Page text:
UOB Group reported net profit of SGD2.0 billion ($1.45 billion) for the first half of 2022 (1H22), stable year-on-year, with the strong performance in the second quarter ended 30 June 2022 (2Q22) making good a slower first quarter.
Net profit for 2Q22 of SGD1.1 billion ($800 million) was 11% higher than a year ago. Net interest income grew 18% year on year led by strong margin improvement and healthy loan growth. Asset quality remained resilient with total credit costs at 22 basis points and non-performing loan (NPL) ratio at 1.7%.
In 1H22, group wholesale banking income increased 16% year on year to S$2.9 billion with margin lift and loan growth from short-term working capital and debt capital market deals. Loan and investment banking fees hit a new high as the Group supported its business clients in their regional expansion. The Group’s cross-border income grew 13% year on year, despite near-term headwinds from macroeconomic uncertainties around the world.
Group Retail’s income in 1H22 declined 3% from a year earlier to SGD$1.7 billion (1.2 billion), impacted by softer wealth momentum as investors turned cautious amid market uncertainties. Assets under management from affluent customers were stable at SGD138 billion ($100 billion). The group’s deposits registered margin improvement and volume growth across key markets in the region while credit card billings posted strong growth as regional economies reopen and travel resumes.
The group continued to expand its sustainability portfolio with new products, solutions and initiatives in 1H22. The Group’s sustainable financing portfolio rose to S$20.0 billion, while its total assets under management in environmental, social and governance-focused investments stood at SGD11.7 billion ($8.4 billion) as at 30 June 2022.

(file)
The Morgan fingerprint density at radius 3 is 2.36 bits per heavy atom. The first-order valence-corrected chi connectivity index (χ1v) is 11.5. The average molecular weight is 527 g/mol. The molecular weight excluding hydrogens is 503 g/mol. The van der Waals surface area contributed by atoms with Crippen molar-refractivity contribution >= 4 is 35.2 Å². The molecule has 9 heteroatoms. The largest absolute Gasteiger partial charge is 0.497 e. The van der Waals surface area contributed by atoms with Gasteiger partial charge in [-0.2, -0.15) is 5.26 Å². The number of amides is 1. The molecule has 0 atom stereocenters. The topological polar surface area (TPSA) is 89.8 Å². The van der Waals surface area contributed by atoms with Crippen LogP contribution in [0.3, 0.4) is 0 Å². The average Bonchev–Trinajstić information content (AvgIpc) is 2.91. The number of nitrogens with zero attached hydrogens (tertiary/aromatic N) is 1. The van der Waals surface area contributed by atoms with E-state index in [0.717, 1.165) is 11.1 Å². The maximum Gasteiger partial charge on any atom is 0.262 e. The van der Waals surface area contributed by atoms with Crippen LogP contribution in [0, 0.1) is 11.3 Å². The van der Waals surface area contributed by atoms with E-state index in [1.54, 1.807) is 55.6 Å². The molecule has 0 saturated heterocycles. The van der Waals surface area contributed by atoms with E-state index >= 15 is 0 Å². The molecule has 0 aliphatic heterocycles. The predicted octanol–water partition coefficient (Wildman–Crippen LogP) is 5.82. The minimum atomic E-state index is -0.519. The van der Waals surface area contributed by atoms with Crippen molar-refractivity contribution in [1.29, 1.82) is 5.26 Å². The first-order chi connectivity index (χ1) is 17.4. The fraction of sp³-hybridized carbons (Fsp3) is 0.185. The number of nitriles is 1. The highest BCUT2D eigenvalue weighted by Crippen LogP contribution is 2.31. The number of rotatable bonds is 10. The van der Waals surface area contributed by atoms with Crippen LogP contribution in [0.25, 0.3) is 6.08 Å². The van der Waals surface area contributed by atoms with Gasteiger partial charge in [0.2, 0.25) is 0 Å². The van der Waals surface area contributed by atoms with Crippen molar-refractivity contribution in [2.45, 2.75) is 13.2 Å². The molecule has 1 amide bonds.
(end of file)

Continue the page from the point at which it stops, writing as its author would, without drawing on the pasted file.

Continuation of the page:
The board declared an interim dividend of 60 cents per ordinary share, representing a payout ratio of approximately 50%.
Mr Wee Ee Cheong, UOB’s deputy chairman and CEO, said, “We have delivered stable profits buoyed by higher-than-expected net interest income driven by rising interest rates and our active balance sheet management. This rising interest rate environment is set to further boost our margins for the year.
“We continue to see economic activity picking up as borders reopen and investment flows resume. In Singapore, consumer sentiment is holding up well and employment is strong. Institutional and private wealth inflows remain steady given the country’s safe haven and regional hub status. As such, while the aggressive rate increases around the world are going to put a damper on global growth, we remain fairly optimistic of the resilience of our key markets in Southeast Asia.
“The long-term potential of our region remains bright. Backed by our strong balance sheet, healthy capital and liquidity positions and prudent approach, we are well-positioned to navigate the near-term headwinds with our customers and the community.”
Re-disseminated by The Asian Banker